Shedding the feelings of isolation that many experienced during the year of the pandemic, twelve West Chicago Garden Club members emerged this spring like bees from a hive to reconnect over a community project that held the promise of excitement and fun for each, as well as the enrichment of the entire community.
The active group wanted to build on the success of The Butterfly Effect of 2019, a public art project of which the Garden Club spearheaded with other community partners. A total of 36 artist-designed butterflies were spread throughout town, with seven designated for the Kruse House Gardens at 527 Main Street, West Chicago, and which contributed to the City winning an award for Best Pollinator Program from the national organization America in Bloom (AIB).
“Few will forget the impact the butterflies had that year,” said Rosemary Mackey, Marketing and Communications Coordinator for the City of West Chicago. “Residents and visitors spent time with family and friends visiting the 36 sites throughout the summer, and the project was recognized on a national stage at the AIB symposium.”
Garden Club member Billie Childress recalls the flutter created by the butterflies in bringing attention to the gardens that she and other members lovingly tend throughout the year. “We learned that year what an asset big art pieces were to our garden, in attracting more visitors who came to view the unique display and also then discovered the secret treasures of heirloom flowers and shrubs, as well as the history found at Kruse House Museum.” The Club is hoping to create a similar buzz with their newest large garden art project, Bees Take Flight because, as Billie added, “…having guests in the garden is an opportunity to ‘grow gardeners’”.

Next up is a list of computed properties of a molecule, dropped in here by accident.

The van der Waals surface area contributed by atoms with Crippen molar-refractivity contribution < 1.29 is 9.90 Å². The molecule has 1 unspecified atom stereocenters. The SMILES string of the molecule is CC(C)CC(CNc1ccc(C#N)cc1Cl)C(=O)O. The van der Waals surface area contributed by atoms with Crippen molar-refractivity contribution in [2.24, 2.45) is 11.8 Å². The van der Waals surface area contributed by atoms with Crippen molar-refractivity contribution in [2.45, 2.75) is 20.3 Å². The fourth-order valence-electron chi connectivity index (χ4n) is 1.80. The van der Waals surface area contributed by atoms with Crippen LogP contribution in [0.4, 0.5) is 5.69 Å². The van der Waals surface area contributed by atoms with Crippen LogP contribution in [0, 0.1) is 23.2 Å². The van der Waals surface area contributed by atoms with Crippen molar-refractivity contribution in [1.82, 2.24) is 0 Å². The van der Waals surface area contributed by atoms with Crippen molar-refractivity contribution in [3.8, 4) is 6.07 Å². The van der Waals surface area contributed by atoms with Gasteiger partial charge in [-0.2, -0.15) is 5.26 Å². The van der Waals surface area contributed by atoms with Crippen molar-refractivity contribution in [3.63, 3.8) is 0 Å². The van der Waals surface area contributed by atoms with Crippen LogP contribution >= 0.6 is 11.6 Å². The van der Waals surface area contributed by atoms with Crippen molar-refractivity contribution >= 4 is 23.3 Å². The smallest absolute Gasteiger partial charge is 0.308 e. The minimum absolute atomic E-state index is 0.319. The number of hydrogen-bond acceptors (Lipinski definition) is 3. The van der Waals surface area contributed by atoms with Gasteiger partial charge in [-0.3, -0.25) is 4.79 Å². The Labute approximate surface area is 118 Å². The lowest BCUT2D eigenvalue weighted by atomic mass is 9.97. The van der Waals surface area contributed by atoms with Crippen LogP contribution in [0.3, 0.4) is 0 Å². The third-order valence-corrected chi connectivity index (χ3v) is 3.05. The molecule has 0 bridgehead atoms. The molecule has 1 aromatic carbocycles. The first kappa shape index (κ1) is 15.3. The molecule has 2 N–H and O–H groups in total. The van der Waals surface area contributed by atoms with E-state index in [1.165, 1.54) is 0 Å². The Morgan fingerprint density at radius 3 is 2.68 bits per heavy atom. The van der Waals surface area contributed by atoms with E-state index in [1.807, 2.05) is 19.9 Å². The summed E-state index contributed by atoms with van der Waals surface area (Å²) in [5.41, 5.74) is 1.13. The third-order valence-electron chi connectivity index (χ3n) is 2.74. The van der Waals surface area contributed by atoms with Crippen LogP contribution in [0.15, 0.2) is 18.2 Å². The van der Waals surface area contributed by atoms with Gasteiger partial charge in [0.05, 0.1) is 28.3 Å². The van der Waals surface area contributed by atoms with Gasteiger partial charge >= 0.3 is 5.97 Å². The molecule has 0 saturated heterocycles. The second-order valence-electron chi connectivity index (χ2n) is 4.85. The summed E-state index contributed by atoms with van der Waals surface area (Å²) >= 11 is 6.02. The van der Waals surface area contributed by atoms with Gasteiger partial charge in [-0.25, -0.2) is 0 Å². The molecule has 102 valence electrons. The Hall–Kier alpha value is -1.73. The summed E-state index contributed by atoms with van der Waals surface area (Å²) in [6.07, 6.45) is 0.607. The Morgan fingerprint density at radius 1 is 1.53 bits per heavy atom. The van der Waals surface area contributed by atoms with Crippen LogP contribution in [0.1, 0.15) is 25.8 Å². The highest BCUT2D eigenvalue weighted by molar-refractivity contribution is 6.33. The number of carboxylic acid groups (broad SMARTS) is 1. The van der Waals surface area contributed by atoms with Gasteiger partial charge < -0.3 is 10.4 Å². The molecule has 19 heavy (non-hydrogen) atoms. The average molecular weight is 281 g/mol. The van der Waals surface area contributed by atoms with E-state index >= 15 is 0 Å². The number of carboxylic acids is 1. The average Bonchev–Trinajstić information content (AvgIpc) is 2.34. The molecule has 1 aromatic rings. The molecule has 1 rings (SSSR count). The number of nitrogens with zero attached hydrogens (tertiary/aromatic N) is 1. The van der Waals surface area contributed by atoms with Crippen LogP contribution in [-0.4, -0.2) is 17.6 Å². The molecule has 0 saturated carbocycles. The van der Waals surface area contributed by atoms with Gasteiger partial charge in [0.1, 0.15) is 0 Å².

Beginning May 8th, visitors to the Kruse House Gardens will delight in art bees with names like Bee Bodacious, Bee-dazzling, Polly Nader, and Bee-hemian Rhapsody. Created by green thumbs April Murphy, Kerry Dexter, Barb Bizzarri, Barb Melville, Jodi Otzwirk, Ruth Kyme, Dick Darrah, Scott Johnson, Kerry Perry, Pamela Darrah, Patti Zaputil, and Billie Childress, each bee features a unique theme and vibe and will be displayed with an interesting bee fact to help demystify and bring greater appreciation for the hard-working pollinator.
Throughout the summer, the City will publish some of the neat, inspiring, and clearly original stories behind the individually designed art works, as well as promote some of the fun bee facts through social media.
Mayor Ruben Pineda who recently reaffirmed the City’s commitment to the monarch butterfly through the National Wildlife Federation’s Mayor’s Monarch Pledge, is excited about the upcoming bee art display. “Bees are pollinators too,” he said. “We’re proud of the efforts of the Garden Club to bring this type of awareness to the community, not to mention the fun of discovering these bigger than life bees in the beautiful setting of the Kruse House Gardens. It will definitely be a ‘buzzworthy’ project.”